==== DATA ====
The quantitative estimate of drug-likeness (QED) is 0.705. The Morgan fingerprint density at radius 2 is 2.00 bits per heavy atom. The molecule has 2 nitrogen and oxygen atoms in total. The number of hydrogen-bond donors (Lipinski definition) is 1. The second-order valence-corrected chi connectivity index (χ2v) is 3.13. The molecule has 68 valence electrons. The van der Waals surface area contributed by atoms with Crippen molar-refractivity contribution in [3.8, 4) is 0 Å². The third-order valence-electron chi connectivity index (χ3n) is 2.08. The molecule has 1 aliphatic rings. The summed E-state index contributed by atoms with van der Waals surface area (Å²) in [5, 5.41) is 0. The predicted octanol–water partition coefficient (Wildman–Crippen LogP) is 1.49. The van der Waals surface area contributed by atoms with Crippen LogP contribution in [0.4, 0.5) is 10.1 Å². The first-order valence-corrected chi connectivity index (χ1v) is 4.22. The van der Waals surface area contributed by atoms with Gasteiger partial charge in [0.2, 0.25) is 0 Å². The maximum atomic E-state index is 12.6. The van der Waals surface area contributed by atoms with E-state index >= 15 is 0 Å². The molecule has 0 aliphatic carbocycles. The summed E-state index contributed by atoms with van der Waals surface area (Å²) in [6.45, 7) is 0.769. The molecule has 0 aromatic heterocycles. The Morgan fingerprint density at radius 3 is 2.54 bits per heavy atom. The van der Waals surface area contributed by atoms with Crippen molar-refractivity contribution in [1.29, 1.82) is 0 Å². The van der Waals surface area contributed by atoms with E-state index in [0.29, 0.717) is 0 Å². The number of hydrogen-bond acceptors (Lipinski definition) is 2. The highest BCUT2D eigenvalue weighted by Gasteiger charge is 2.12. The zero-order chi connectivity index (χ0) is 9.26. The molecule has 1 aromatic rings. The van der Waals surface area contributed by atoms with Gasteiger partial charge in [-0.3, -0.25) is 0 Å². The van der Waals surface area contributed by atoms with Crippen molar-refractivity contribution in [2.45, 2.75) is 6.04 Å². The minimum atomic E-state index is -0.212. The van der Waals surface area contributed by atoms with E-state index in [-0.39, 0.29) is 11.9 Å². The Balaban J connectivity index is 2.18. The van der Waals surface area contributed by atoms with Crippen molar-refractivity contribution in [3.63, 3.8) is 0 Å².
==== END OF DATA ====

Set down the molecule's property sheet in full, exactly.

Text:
The quantitative estimate of drug-likeness (QED) is 0.705. The Morgan fingerprint density at radius 2 is 2.00 bits per heavy atom. The molecule has 2 nitrogen and oxygen atoms in total. The number of hydrogen-bond donors (Lipinski definition) is 1. The second-order valence-corrected chi connectivity index (χ2v) is 3.13. The molecule has 68 valence electrons. The van der Waals surface area contributed by atoms with Crippen molar-refractivity contribution in [3.8, 4) is 0 Å². The third-order valence-electron chi connectivity index (χ3n) is 2.08. The molecule has 1 aliphatic rings. The summed E-state index contributed by atoms with van der Waals surface area (Å²) in [5, 5.41) is 0. The predicted octanol–water partition coefficient (Wildman–Crippen LogP) is 1.49. The van der Waals surface area contributed by atoms with Crippen LogP contribution in [0.4, 0.5) is 10.1 Å². The first-order valence-corrected chi connectivity index (χ1v) is 4.22. The van der Waals surface area contributed by atoms with Gasteiger partial charge in [0.2, 0.25) is 0 Å². The maximum atomic E-state index is 12.6. The van der Waals surface area contributed by atoms with E-state index >= 15 is 0 Å². The molecule has 0 aliphatic carbocycles. The summed E-state index contributed by atoms with van der Waals surface area (Å²) in [6.45, 7) is 0.769. The molecule has 0 aromatic heterocycles. The Morgan fingerprint density at radius 3 is 2.54 bits per heavy atom. The van der Waals surface area contributed by atoms with Crippen molar-refractivity contribution in [1.29, 1.82) is 0 Å². The van der Waals surface area contributed by atoms with E-state index in [0.29, 0.717) is 0 Å². The number of hydrogen-bond acceptors (Lipinski definition) is 2. The highest BCUT2D eigenvalue weighted by Gasteiger charge is 2.12. The zero-order chi connectivity index (χ0) is 9.26. The molecule has 1 aromatic rings. The van der Waals surface area contributed by atoms with Gasteiger partial charge in [-0.3, -0.25) is 0 Å². The van der Waals surface area contributed by atoms with Crippen molar-refractivity contribution in [2.45, 2.75) is 6.04 Å². The minimum atomic E-state index is -0.212. The van der Waals surface area contributed by atoms with E-state index in [-0.39, 0.29) is 11.9 Å². The Balaban J connectivity index is 2.18. The van der Waals surface area contributed by atoms with Crippen molar-refractivity contribution in [3.63, 3.8) is 0 Å².